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Plantar warts are small growths that occur over the plantar foot surface (soles). They occur mainly in the weight-bearing areas such as the heels, ball of the foot, beneath the big toe etc., caused by the Human papilloma virus (HPV). When the skin is damaged like by a cut or scrape, the virus can enter, multiply and form a growth. Plantar warts are common in children, young adults and anybody who is immuno-compromized. Individuals who walk barefoot, people with a weak immune system, like diabetics, also have a higher risk of getting plantar warts.
What are the symptoms of plantar warts?
They appear as a growth which is skin colored or fleshy.
They can be single or multiple (as clusters).
It is rough to the touch with an irregular surface and tiny black spots within the growth.
The lesion can be raised from the surface or flat.
When the wart grows larger, it can lead to callus formation on its surface and as such become even more painful. Calluses are also called corns which present as hard and well defined skin thickening.
Pain can occur when walking or standing for long periods of time.
The pain and tenderness can alter posture and gait. Complications are rare. Infection or ulceration can occur when the wart is self-treated like trying to trim the callus with sharp instruments at home. However, in diabetics and those with a weak immune system, plantar warts can be wide-spread and severe.
Treatment of plantar warts
Plantar warts are not a serious health issue. They may heal spontaneously even without treatment as children grow and young adults mature. This occurs because their immune systems catch up with the body's size and maturity level. However, treatment is still recommended to avoid pain and any complications from excessive pressure underneath the calluses.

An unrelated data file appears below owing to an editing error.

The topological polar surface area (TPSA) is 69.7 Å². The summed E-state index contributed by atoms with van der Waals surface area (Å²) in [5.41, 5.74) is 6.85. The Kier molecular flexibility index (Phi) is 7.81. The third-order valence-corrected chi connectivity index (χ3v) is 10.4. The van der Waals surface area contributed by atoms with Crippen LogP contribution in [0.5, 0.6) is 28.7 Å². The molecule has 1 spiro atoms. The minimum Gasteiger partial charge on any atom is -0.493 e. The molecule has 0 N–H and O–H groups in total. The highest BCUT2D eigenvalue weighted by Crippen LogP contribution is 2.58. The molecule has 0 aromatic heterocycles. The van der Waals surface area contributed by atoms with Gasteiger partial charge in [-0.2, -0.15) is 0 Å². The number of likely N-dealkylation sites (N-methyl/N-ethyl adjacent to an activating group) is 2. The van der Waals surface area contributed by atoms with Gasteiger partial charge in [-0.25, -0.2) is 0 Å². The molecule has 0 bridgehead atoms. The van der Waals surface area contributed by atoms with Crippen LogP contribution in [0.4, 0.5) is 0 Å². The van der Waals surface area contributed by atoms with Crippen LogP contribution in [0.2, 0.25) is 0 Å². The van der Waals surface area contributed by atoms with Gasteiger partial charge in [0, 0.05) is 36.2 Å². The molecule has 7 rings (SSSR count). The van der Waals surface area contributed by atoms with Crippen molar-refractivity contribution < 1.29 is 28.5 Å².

Diabetics may have reduced sensation in their feet. This means patients absolutely have to look after their feet properly, paying special attention to them. Patients should not attempt to remove plantar warts by themselves as it can damage the skin and cause complications like infection and ulceration under the callus.
How can a podiatrist help you?
After examining your feet, once the diagnosis is made, we can prescribe certain topical medications for you to apply regularly over your wart.
50% Salicylic acid – Salicylic acid is a keratolytic which removes dead skin. Applying salicylic acid regularly will burn the wart and peel off the layers of skin covering the wart. Liquid should be applied only on the wart and not over the surrounding skin as it can burn and damage normal tissue.
Duo film – to soften the wart causing it to peel off.
TCA (Tri-chloro acetic acid) to burn the lesion. This treatment is carried out at least weekly, for a few weeks.
If the above treatments fail, or you are unable to do it by yourself due to poor eyesight or any other reason, we can treat you in our podiatry clinic. Cryotherapy can be done to freeze your warts, using liquid nitrogen. For larger warts, paring of the wart will be done prior to cryotherapy.
If lesions are severe, surgical removal or LASER treatment is considered. However, surgical treatment is usually not recommended to treat plantar warts as it can cause scarring.
Plantar warts are difficult to eliminate. Even after successful removal, they can come back. After your podiatrist treats your warts, it is important to protect your feet from getting re-infected by keeping them clean and dry and by avoiding walking barefoot.
If you find your plantar warts troublesome, make an appointment with us at Magdalena Blasko, DPM, Inc. today and let us take care of it for you.